I have yet to visit Sicily, though a couple of my favorite books about Italy take place there. (See the book reviews here and here.) Today I’m sharing another writer’s experience visiting one of Sicily’s premier ancient sites, the Greek temple at Segesta.
The ancient Greek temple at Segesta. Image from Wikimedia Commons.
Honestly, I just read about Segesta in another book yesterday. I was reading aloud to my mother as we sat in the car, waiting in line for a ferry across Puget Sound.
Then I saw that the Sicilian Housewife has a guest post about a visit to Segesta, along with wonderful photos. The journey to Segesta is as entertaining as the photos. So sit back and enjoy a mini trip to Sicily today! Just click here.
Blossoming Almonds by Hungarian painter Tividar Kosztka Csontvary (1853-1919). Image in public domain via Wikimedia Commons.
Do festivals appeal to you? Agrigento’s Almond Blossom Festival is relatively new in Italian terms–only about 70 years of celebration so far. Many Italian festivals have several hundred years of history.
But even though the festival is young, the almond has been in Italy hundreds of years, since its introduction by the Arabs (who brought many other delicious foods with them, too). And the almond trees around Agrigento accent the city’s ancient Greek temples.
Temple of Concordia in Agrigento. Image from Wikimedia Commons.
Debra Santangelo ofSicilian Connections has a blog post with great photos of the festival just now concluding, and from earlier years.
Of course, almond based foods accompany the celebrations, and here’s another link to a recipe for cassata, a Sicilian cake–and what a beauty!–from Manu’s Menu, a blog by Manuella whose Sicilian heritage figures heavily in her blog. The visual archive of recipes will make your mouth water.
Tell me, readers, you have a wide range of interests. What would have more appeal to you in Agrigento–the almonds or the temples?
Today I’m sharing a link to Walks of Italy’s blog, a great piece on Christmas traditions in Italy. Walks of Italy offers some interesting touring options, and custom walks for those with specific interests. I hope you enjoy this post, and wish you all a blessed holiday!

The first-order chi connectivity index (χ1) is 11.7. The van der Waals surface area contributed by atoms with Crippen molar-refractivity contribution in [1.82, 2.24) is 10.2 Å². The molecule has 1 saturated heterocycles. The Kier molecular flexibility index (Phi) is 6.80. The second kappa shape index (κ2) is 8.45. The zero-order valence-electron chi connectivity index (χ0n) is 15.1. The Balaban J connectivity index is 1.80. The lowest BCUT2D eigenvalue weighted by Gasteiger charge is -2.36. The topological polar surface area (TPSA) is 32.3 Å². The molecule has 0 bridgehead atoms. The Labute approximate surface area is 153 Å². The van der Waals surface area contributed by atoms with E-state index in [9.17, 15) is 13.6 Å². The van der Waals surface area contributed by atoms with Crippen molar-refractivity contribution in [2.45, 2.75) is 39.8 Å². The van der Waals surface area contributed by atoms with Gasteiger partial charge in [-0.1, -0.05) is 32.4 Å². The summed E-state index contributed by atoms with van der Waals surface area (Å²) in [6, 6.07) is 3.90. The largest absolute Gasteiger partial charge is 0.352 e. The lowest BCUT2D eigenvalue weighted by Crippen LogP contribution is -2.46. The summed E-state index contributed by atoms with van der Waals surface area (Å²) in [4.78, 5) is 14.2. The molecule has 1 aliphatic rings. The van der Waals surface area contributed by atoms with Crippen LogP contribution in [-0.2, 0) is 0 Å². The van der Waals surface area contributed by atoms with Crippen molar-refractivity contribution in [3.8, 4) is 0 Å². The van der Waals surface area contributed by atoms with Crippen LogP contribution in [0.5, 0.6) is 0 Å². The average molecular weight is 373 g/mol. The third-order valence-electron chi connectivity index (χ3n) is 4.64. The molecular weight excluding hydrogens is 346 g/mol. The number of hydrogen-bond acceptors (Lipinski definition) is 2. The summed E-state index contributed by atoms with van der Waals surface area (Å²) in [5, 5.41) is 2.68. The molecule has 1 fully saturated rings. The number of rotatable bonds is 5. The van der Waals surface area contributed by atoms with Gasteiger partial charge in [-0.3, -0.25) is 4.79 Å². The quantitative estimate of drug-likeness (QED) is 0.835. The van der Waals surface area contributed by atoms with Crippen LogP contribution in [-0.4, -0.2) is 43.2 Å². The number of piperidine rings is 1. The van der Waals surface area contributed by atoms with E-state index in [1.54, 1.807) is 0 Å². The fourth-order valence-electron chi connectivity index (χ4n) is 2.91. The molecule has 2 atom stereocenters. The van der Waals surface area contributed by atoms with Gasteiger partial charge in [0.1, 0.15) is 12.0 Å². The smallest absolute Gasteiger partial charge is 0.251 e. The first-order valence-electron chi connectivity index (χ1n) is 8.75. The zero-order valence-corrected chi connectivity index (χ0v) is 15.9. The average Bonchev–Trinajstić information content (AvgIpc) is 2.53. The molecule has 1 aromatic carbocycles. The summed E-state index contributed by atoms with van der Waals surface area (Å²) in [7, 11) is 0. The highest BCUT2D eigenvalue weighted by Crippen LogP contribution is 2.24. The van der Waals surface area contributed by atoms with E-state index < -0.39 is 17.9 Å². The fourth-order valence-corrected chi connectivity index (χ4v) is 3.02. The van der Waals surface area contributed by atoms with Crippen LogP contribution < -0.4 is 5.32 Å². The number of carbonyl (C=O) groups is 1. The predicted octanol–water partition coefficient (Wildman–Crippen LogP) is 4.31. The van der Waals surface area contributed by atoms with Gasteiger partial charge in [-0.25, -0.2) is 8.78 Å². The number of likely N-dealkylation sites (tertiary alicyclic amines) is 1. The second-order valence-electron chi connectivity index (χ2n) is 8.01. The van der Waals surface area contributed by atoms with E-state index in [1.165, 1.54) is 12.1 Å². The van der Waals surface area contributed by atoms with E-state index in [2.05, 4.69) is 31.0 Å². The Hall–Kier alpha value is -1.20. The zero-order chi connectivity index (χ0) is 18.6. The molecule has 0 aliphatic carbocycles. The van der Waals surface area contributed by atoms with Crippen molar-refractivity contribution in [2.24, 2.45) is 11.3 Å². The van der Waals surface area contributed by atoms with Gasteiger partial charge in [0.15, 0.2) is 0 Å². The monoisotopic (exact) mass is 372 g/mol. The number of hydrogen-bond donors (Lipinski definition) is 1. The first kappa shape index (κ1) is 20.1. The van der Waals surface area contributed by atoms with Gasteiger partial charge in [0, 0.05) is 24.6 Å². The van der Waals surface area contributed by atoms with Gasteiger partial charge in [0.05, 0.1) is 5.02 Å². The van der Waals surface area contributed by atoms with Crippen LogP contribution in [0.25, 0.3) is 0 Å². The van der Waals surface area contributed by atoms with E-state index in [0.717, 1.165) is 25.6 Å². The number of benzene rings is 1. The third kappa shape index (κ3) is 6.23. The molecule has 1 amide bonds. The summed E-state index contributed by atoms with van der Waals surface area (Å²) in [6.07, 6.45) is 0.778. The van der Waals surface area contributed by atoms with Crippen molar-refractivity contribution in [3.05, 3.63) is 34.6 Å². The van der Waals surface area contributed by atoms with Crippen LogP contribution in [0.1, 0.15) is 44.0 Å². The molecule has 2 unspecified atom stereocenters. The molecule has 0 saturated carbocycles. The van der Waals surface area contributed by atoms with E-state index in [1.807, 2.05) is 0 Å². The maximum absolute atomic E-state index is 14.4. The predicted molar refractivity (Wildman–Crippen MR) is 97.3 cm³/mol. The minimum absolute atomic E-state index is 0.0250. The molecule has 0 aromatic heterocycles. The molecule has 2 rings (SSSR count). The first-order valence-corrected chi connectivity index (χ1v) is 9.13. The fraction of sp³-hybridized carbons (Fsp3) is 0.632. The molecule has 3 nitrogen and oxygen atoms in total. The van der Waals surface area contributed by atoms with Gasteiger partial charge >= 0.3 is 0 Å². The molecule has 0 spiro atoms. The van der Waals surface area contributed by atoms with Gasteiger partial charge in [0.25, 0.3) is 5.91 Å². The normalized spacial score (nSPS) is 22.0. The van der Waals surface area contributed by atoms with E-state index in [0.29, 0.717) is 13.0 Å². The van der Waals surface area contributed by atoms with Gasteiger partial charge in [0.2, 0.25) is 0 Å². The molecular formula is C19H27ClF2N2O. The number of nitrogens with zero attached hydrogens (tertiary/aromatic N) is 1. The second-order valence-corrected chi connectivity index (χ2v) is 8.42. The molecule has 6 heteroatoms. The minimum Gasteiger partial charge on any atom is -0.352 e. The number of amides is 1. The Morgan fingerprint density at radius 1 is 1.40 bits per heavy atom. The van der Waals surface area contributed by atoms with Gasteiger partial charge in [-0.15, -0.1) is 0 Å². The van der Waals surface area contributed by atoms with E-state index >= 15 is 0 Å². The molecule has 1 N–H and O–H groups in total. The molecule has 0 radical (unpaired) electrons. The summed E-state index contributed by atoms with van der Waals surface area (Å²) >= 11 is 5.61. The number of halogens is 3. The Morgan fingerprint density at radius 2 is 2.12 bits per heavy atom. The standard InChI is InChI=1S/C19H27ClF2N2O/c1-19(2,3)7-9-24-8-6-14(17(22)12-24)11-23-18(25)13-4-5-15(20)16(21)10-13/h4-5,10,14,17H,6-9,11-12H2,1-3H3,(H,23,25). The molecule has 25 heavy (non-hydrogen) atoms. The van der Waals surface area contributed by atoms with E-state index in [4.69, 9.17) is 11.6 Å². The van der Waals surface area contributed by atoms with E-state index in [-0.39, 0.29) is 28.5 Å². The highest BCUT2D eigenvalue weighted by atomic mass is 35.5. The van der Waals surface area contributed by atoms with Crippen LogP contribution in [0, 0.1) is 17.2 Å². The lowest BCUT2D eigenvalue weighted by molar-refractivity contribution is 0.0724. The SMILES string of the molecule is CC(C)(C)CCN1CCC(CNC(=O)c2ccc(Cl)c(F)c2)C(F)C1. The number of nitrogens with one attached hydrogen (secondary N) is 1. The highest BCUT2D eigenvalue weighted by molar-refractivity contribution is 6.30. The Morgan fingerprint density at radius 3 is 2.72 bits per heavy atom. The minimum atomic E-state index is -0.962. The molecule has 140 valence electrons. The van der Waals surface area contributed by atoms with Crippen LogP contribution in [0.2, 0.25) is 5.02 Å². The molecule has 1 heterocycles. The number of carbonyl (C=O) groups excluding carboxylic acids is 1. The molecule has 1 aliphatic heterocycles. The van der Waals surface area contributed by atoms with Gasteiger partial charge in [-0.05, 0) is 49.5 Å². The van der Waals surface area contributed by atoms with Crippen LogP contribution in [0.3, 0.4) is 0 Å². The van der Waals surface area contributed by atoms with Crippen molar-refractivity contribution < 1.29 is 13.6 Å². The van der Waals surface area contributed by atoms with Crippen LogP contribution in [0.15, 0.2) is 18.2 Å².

Photo by Gino il Pio via Wikimedia Commons.
I discovered an Italian genealogy research outfit today, and thought I’d share a link. Initially I emailed Cherrye at My Bella Vita about some research interests because I know she does Heritage Tours in southern Italy. She referred me to Roots in the Boot, and I was very excited to find their website and the services they offer.
You can find suggestions for research compiled on websites like Italiamia.com’s page about genealogy, and there’s a lot to learn at ItalianGenealogy.com.
Have you found useful websites for Italian family history? Please do share in the comments!
This week I confirmed that I will visit Gaeta in August and have some of their famous tiella. The photo above, from a Flavor of Italy blog, shows a few of the widely varied fillings used in tiella.
I found a recipe for tiella on Lidia’s Italy website, and it looks yummy! The recipe calls for escarole–something use more often in salads than in cooked dishes, which makes this recipe all the more intriguing to me.
When I go to Gaeta, I’ll be meeting Nicola Tarallo (aka Nico Rosso), author of the ebook Mangia Tiella! We’ve corresponded on Facebook before, and I’m looking forward to learning more about Gaeta from him, as well as trying some tiella at last.
Have any of you readers made, or eaten, tiella before? Please share!!
Today I’m sharing the Sons of Italy blog post about the differences between Easter celebrations in Italy and the U.S. I enjoyed it, and hope you will too.
And the illustration in that blog post, of the delighted child opening a Kinder Egg, prompts me to add this article about the recent decision to allow an ‘adapted’ form of Kinder Egg to be sold in America.
I discovered a wonderful set of photos of the city of Lecce in Apulia on Kelly Britton’s blog, Slave to Taste. She has kindly given me permission to share it with my readers, and I hope you enjoy them as I did!
Here’s a blog that’s all about photos of doors! And this lovely wooden door in Scalea, Calabria caught my eye. The photographer is Kathleen Moors.
Christmas is in full swing where I live, and in most of the world where it is celebrated. Today I’m sharing another blog I found, and I’ll let “Una Mamma Italiana” tell you about her Christmas traditions:
And now I’d like to hear what you do to give your Christmas an Italian touch. I’ve posted before about my family tradition of making torcetti, and will be doing that when my sister arrives from out of town. My daughter has already made hers, across the country. What about you? Please comment!